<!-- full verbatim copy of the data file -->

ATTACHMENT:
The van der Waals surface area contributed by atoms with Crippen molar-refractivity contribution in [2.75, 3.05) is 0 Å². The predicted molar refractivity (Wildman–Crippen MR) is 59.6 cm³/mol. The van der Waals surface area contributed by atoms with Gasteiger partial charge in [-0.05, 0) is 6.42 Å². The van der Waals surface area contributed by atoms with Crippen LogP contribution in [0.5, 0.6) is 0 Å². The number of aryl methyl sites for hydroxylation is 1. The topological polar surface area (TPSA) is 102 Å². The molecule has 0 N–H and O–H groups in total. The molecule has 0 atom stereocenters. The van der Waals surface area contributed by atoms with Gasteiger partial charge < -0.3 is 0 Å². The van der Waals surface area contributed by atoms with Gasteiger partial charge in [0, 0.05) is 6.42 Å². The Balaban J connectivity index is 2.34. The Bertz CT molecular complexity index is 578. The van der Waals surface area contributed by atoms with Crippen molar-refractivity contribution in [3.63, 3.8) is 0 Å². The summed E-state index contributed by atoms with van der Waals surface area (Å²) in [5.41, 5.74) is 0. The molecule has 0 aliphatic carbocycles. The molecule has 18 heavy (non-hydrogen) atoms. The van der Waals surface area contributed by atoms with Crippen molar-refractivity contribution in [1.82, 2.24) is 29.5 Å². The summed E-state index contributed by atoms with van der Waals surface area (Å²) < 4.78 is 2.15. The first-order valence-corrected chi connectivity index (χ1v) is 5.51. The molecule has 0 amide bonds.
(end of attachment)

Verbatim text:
The van der Waals surface area contributed by atoms with Crippen molar-refractivity contribution in [2.75, 3.05) is 0 Å². The predicted molar refractivity (Wildman–Crippen MR) is 59.6 cm³/mol. The van der Waals surface area contributed by atoms with Gasteiger partial charge in [-0.05, 0) is 6.42 Å². The van der Waals surface area contributed by atoms with Crippen LogP contribution in [0.5, 0.6) is 0 Å². The number of aryl methyl sites for hydroxylation is 1. The topological polar surface area (TPSA) is 102 Å². The molecule has 0 N–H and O–H groups in total. The molecule has 0 atom stereocenters. The van der Waals surface area contributed by atoms with Gasteiger partial charge < -0.3 is 0 Å². The van der Waals surface area contributed by atoms with Gasteiger partial charge in [0, 0.05) is 6.42 Å². The Balaban J connectivity index is 2.34. The Bertz CT molecular complexity index is 578. The van der Waals surface area contributed by atoms with Crippen molar-refractivity contribution in [3.63, 3.8) is 0 Å². The summed E-state index contributed by atoms with van der Waals surface area (Å²) in [5.41, 5.74) is 0. The molecule has 0 aliphatic carbocycles. The molecule has 18 heavy (non-hydrogen) atoms. The van der Waals surface area contributed by atoms with Crippen molar-refractivity contribution in [1.82, 2.24) is 29.5 Å². The summed E-state index contributed by atoms with van der Waals surface area (Å²) < 4.78 is 2.15. The first-order valence-corrected chi connectivity index (χ1v) is 5.51. The molecule has 0 amide bonds.